|Project by Tennessee||posted 464 days ago||1882 views||3 times favorited||19 comments|
My wife and I visited an artist’s fair at our local museum a few months back, and we viewed one vendor with a raw edge plank table similar in size to this one. He had this convoluted system of small pieces of wood all glued together for the leg system, and my wife said, “What a shame, the top is nice.” Then we looked at his price tag of $1295, and I knew I could do better.
This is a plank of walnut taken from the middle of a log my wife and I found on the side of the road. After chain-sawing it out, I planed it still wet until I reached this thickness. Then it sat on my table saw bench for about two-three months while I watched it slightly warp, cup, (not split), and I monitored the moisture content until my meter started giving me readings in the 8-9% range. The bark and even the moss was purposely left on. I then lightly sanded the top, and simply poured on a thick glaze coat with the board slightly slanted, allowing the glaze to “flow”, (a fair amount ran off), causing a thicker section in the cupped center, some little places around the edges where the glaze is so thin little bits of wood stick up like rocks, and I purposely left even the still green moss on the bark edge, which stayed under the glaze. It was allowed to dry for three days, then the edges were sanded sharp so I could mount legs.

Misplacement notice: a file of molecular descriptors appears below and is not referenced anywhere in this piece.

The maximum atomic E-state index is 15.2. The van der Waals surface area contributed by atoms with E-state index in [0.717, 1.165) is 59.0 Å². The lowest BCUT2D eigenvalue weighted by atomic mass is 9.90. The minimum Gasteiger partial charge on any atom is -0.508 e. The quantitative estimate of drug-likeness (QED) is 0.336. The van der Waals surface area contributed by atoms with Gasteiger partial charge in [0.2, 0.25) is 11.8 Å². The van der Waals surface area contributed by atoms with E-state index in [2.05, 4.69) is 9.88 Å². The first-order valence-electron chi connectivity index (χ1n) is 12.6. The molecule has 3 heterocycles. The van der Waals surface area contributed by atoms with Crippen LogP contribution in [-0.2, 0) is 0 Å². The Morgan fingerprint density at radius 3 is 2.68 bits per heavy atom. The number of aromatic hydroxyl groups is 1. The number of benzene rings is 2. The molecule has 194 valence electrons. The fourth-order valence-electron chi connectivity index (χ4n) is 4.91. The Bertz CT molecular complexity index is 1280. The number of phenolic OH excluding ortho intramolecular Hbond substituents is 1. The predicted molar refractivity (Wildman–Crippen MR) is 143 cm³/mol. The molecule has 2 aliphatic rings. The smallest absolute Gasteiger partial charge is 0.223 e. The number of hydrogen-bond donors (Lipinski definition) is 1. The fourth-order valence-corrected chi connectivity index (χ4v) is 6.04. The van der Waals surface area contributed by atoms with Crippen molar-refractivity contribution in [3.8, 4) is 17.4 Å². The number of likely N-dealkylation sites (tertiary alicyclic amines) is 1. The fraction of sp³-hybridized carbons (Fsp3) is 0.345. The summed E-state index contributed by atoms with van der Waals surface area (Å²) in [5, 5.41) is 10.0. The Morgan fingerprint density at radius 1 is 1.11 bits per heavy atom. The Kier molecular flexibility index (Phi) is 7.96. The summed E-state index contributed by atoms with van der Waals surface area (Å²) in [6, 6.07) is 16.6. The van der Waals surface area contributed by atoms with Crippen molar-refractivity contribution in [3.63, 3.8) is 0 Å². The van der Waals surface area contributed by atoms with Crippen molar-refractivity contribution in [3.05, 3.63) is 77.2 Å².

Then I took some local cedar I had taken down five years ago and had planked, and looking back through my woodworking mags, found a type of leg I wanted, save the legs in the magazine were four pieces. These legs are one single piece cut from a single plank, slightly thinner than 3/4” Very delicate, and one leg did explode during the mortise operation, causing me to build another leg. They are rounded over on all edges. I needed a brace in the middle to mortise in, and I remembered a branch in the corner of my shop from the cedar tree takedown that I was keeping for something, this was it. I resawed the center of the branch out and formed the tenon joints, allowing for the natural bend in the cedar branch. That is why the mortise and tenon joints are not centered on the X of each leg.
The overall look is one of water flowing down this walnut plank, with rocks, moss, and other little bits of debris that would be in a stream, although to touch it, mostly it is mirror smooth.
The remaining legs and brace are 6 coats of gloss lacquer, buffed and waxed to make sure they are not as glossy as the top.
Thanks for looking!
-- Paul, Tennessee, http://www.tsunamiguitars.com